Details: “Supervised by director of photography Pierre Aïm and approved by director Mathieu Kassovitz, this new digital transfer was created from the 35 mm original camera negative, which was scanned and restored in 4K resolution.”

Clarity/Detail: A black and white film from the 90s is sorta the perfect film to restore in 4K, as this remaster can add to in all the right ways. There’s a great sense of balance, outdoor/daylight scenes have a brightness that adds more detail to the image, and darker/indoor scenes show their own sense of clarity through the deliberate use of shadows and shading. It’s a stable image that no longer has any sense of flatness. It’s a fantastic restoration that better reflects the choices made.

Depth: Look at the scenes featuring crowded streets and hallways. There’s a great sense of how much the spacing and dimensionality of the film works that’s captured well on this disc.

Black Levels: A proper 4K transfer wins again when considering the strength in the black levels. They remain faithful to the film, an improvement on the old Blu-ray, with further emphasis on how shadows look, along with certain interiors. Plus, segments using black & white footage look great here, with very few signs of crushing, partially due to the low budget means of the original production.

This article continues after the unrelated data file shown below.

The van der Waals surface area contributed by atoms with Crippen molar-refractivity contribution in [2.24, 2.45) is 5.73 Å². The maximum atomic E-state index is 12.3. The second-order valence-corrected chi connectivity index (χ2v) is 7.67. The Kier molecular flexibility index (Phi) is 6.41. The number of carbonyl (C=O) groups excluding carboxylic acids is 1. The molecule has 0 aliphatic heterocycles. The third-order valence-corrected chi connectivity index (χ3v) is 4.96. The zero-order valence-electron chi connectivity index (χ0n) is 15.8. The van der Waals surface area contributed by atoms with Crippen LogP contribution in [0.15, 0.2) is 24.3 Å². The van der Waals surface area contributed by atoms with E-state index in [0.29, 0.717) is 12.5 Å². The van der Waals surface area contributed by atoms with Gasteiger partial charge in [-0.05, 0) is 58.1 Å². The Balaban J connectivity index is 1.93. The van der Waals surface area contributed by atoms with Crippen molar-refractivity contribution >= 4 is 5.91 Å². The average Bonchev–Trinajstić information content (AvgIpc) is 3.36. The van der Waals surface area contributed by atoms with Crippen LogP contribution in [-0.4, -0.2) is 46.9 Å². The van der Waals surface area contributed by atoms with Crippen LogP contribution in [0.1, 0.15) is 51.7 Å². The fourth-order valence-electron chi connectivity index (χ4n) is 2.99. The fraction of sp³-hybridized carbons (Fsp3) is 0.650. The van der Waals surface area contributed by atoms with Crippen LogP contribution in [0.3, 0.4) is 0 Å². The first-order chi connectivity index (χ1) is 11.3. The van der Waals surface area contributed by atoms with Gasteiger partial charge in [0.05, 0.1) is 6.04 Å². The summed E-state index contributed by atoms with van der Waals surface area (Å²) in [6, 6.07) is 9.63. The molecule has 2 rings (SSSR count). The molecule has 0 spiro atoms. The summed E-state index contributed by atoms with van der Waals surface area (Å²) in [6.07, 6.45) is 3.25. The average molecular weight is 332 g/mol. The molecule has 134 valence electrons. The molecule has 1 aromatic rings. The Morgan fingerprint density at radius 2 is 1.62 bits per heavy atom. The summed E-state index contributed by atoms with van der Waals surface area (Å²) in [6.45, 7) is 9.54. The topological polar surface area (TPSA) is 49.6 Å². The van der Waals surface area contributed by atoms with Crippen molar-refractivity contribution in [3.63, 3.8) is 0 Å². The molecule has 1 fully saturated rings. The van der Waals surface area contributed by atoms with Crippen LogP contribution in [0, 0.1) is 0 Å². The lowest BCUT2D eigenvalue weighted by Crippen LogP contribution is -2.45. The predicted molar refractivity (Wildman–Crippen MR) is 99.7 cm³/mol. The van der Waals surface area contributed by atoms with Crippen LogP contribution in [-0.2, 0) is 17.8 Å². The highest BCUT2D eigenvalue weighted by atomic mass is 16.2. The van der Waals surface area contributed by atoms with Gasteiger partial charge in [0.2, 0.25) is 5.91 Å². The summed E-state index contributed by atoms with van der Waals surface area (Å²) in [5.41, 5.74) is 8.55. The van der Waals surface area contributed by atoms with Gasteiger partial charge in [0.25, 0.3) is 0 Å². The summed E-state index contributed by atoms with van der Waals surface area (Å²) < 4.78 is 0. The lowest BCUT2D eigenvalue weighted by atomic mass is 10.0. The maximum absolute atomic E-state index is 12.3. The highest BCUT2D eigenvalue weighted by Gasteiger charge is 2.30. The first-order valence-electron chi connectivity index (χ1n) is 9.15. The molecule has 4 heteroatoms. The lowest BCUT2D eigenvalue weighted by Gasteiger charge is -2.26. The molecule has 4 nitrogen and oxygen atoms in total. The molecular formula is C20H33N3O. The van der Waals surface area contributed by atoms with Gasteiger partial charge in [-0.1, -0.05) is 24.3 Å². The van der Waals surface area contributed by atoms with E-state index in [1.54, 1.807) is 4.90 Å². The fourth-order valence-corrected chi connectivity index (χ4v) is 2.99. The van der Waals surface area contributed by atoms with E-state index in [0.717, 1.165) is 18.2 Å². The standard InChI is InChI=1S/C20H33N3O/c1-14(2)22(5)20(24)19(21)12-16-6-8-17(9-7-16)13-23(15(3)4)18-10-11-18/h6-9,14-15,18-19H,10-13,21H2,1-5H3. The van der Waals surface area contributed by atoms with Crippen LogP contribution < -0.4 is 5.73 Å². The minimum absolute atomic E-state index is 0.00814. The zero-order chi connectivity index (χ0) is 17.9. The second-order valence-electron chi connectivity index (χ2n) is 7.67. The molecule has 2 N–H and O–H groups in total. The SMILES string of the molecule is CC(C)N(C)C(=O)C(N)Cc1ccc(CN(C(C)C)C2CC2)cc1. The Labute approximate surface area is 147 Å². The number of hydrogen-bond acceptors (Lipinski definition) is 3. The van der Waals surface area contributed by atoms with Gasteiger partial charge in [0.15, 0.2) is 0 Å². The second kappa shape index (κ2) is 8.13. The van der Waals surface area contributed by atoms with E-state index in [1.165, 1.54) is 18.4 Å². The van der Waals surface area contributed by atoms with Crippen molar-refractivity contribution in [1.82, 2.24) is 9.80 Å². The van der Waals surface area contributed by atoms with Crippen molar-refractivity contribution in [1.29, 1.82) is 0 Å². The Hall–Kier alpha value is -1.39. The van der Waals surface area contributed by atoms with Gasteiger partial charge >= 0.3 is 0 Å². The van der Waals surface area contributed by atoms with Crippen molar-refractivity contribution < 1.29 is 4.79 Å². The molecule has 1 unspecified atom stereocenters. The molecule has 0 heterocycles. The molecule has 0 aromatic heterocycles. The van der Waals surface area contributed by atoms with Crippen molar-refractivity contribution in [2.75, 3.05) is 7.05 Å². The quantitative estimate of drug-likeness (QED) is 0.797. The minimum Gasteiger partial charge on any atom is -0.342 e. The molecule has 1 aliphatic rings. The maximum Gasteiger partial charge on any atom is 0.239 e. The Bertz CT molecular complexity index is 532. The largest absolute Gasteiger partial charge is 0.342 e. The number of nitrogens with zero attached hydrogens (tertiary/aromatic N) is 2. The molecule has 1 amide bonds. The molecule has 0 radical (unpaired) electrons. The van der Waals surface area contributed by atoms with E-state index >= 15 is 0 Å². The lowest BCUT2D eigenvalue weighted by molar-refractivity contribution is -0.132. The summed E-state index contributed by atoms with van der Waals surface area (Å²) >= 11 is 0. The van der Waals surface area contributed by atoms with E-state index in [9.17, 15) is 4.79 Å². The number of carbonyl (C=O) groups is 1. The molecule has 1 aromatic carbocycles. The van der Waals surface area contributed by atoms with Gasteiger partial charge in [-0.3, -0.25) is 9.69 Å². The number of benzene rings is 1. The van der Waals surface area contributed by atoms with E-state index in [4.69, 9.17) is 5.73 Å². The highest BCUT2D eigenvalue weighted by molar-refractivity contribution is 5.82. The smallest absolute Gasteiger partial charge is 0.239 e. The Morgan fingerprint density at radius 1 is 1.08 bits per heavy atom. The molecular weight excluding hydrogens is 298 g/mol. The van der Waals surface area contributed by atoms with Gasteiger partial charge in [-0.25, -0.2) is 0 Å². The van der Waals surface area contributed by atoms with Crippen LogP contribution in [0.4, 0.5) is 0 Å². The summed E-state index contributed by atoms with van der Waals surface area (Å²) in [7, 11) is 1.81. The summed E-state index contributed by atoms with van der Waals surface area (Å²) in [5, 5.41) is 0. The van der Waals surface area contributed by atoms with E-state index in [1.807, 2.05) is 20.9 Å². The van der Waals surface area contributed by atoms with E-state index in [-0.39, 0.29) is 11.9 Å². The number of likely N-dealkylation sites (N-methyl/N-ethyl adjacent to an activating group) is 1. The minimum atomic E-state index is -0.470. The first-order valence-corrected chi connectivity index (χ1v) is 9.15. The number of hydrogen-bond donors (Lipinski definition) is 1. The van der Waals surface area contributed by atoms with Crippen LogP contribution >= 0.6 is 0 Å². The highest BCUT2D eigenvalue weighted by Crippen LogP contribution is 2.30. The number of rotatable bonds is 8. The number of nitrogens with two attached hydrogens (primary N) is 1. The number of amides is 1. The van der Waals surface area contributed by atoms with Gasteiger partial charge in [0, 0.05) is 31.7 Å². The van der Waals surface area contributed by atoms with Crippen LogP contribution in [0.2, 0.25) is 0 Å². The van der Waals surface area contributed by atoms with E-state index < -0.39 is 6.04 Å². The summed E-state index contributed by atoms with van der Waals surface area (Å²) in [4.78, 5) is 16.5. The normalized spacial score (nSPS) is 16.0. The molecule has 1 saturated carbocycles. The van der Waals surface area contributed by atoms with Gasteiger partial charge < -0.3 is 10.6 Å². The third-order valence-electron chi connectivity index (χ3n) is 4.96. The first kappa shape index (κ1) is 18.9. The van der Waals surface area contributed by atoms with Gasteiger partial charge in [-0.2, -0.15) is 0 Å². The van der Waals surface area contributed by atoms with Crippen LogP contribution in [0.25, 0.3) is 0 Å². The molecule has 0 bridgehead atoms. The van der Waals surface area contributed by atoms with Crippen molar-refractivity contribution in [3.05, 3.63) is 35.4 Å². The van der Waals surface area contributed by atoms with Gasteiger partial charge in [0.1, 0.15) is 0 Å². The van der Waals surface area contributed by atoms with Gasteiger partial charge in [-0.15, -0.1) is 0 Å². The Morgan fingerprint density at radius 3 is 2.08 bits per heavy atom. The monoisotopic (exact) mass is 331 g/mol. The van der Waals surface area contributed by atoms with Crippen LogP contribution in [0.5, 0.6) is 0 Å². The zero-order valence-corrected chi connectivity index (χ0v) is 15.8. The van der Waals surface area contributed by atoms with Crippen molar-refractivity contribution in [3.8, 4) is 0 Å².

Color Reproduction: N/A

Flesh Tones: We see the three main faces that create a range of skin tones and textures to do justice for, and this disc does not disappoint.

Noise/Artifacts: The film looks nice and clean, with no issues in sight.


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Audio Format(s): French DTS-HD Master Audio 5.1 and French DTS-HD Master Audio 2.0

Subtitles: English

Details: “The original 2.0 surround soundtrack was remastered from archival digital files.”

Dynamics: I watched the film with the 2.0 track, as that’s what the film originally utilized. I sampled the 5.1 track as well, but there’s no major difference. What matters is the terrific presentation. All that’s needed for this film to sound great is present in this mix.

Low-Frequency Extension: N/A

Surround Sound Presentation: N/A

Dialogue Reproduction: Everyone is heard loud and clear.


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While this release does not offer any new extras, there’s not much more I would really ask for, as Criterion put together a packed release from the start. There’s a commentary, a feature-length retrospective, deleted scenes, further featurettes examining the subject matter and the filmmaking, and more. The fact that having some updated thoughts could only offer so much because little regarding racial and cultural divides has changed is, if anything, just sad, but further speaks to the place in history this film, and the material associated with it, ultimately has.

Features Include: